He hopes that by the end of 2014 they will be ready for roll-out of manufacturing, handing over a set of prints to licensees to build and beta-test units. He said that they would have already done the beta testing on their end, by then.
OK, it’s got a weasel in it with the “end of 2014” that can easily be stretched into mid 2015… but only with some eyebrows raised. By that time, even with a stretch, they ought to have large hardware being moved around and visible.
What Bob is most keen to secure by contract is a “stranded asset” power plant in the range of 5-10 MW willing to beta test their HHT system as a retrofit solution to replace their coal-, or biomass-, or other polluting source that has had to be shut down due to environmental regulations. They would take out the old boiler and scrubber and replace it with their HHT technology. He thinks this could begin to be installed by the end of 2014, as well.
The cost for producing power in such a retrofitted scenario would be 2 cents per kilowatt-hour. Bob is confident that once one plant has been retrofitted as a demonstrator, many others will want to retrofit as well.
They do have another power plant ready to implement the technology, but it’s not a stranded asset scenario.
Well, that’s pretty clear. 5 MW is going to be visible in the construction. Also note the 2 ¢ / kWhr cost. Nice. IF this is real, the whole attempt to kill off western industry via coal bans and CO2 caps goes “up in smoke”, as this just slides into the boiler room… I don’t know which matters more. The derailing of the CO2 Tyrants, or the wide availability of cheap electricity. Lets all hope it’s real.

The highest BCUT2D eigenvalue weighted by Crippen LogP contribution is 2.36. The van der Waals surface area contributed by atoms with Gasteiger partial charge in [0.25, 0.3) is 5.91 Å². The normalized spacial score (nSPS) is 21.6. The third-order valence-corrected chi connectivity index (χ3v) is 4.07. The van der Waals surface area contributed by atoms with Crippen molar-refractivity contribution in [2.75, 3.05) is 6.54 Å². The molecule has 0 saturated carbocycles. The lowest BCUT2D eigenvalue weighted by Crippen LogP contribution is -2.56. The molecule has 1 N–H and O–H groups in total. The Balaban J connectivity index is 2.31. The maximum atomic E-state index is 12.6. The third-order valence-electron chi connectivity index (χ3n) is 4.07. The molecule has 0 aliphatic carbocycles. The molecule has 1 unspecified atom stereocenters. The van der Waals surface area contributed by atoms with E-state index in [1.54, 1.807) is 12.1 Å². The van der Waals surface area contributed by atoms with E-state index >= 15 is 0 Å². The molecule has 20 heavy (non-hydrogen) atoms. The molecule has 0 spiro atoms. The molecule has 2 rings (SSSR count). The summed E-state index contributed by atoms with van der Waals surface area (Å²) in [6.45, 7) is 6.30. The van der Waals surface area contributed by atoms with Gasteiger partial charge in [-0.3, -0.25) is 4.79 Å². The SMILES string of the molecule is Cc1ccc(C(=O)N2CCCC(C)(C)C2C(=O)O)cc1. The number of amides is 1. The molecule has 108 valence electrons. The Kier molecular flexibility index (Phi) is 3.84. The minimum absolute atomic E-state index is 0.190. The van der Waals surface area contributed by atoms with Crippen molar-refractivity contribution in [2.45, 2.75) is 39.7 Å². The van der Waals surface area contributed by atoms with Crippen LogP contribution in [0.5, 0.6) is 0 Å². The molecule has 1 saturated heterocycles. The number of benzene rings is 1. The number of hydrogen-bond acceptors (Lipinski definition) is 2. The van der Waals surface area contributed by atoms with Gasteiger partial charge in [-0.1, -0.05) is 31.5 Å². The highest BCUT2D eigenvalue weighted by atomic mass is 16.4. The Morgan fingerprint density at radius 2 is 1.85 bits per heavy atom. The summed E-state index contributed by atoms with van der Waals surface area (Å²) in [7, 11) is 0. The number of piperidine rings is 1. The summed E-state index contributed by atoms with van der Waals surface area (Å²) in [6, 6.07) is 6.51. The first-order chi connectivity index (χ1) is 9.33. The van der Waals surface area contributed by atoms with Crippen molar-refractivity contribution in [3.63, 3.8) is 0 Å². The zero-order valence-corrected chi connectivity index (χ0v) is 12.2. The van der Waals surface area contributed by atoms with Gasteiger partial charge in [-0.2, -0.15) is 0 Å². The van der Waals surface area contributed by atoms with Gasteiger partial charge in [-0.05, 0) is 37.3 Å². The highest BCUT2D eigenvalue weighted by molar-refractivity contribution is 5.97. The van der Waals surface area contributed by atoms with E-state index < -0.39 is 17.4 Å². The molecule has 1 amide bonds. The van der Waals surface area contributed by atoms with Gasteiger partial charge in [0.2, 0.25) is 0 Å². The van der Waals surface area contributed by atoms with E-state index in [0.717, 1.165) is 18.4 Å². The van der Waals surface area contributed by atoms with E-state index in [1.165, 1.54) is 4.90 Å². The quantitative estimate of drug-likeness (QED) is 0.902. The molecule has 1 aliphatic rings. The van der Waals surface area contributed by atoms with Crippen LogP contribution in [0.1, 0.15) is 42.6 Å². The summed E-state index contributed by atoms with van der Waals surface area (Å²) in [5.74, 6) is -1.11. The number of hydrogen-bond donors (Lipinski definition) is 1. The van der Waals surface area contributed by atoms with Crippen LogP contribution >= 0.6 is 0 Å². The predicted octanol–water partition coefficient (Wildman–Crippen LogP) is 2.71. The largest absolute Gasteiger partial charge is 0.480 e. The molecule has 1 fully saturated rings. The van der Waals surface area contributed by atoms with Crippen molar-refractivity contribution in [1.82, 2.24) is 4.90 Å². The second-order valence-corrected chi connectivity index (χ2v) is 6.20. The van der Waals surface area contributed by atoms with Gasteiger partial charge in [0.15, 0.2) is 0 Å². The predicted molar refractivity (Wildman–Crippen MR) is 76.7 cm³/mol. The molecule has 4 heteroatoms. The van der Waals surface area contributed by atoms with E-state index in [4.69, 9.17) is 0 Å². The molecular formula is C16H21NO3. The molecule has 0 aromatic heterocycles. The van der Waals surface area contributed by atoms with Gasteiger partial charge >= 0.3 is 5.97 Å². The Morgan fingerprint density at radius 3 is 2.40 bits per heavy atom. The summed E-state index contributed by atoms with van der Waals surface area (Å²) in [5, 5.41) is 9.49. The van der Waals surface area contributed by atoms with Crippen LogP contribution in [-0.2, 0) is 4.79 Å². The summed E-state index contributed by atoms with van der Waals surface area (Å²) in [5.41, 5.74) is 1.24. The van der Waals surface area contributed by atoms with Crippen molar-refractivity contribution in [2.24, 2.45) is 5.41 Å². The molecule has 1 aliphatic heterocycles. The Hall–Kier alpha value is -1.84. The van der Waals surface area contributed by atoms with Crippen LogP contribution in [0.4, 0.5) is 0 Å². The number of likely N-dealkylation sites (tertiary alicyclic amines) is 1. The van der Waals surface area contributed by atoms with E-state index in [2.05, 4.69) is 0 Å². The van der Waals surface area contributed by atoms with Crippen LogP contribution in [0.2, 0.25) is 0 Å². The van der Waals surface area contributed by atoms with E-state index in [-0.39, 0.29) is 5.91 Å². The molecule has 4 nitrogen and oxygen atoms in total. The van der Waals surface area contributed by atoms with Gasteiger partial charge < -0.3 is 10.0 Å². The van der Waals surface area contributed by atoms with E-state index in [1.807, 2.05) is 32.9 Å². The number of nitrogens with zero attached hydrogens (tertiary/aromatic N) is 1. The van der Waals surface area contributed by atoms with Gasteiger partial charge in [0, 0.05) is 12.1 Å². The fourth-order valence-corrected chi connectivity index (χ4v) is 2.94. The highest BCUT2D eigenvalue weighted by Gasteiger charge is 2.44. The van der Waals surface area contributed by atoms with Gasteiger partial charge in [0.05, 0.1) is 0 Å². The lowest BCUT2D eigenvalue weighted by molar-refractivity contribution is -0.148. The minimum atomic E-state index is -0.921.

Further down that Wired article, they mention a New Energy Times article that spots a shift in government attitudes toward funding some LENR research.
The DoE provides funding for innovative energy projects via their Advanced Research Projects Agency for Energy (ARPA-E). The latest funding opportunity announcement included a new addition in the list of technologies which the DoE is interested in: alongside solar, photochemical reactors and radioisotope thermoelectrics and many more, Low Energy Nuclear Reactions made the cut.
U.S. Department of Energy Invites Submission of LENR Proposals
Jan. 3, 2014 – By Steven B. Krivit –
New Energy Times has just learned that, on Sept. 27, 2013, the Department of Energy’s Advanced Research Projects Agency-Energy (ARPA-E) quietly announced a funding opportunity for low-energy nuclear reaction (LENR) research, among other areas.
This first-ever direct invitation from the Department of Energy for submission of proposals to fund this research marks a significant point in the field’s history. […]
ARPA-E made its announcement in its “Funding Opportunity No. DE-FOA-0001002, CFDA Number 81.135,” at this Web site. […] Here is a direct link to a PDF of the invitation. LENRs are listed in item 3.6 in Figure 3 on page 11 of 27 in the PDF.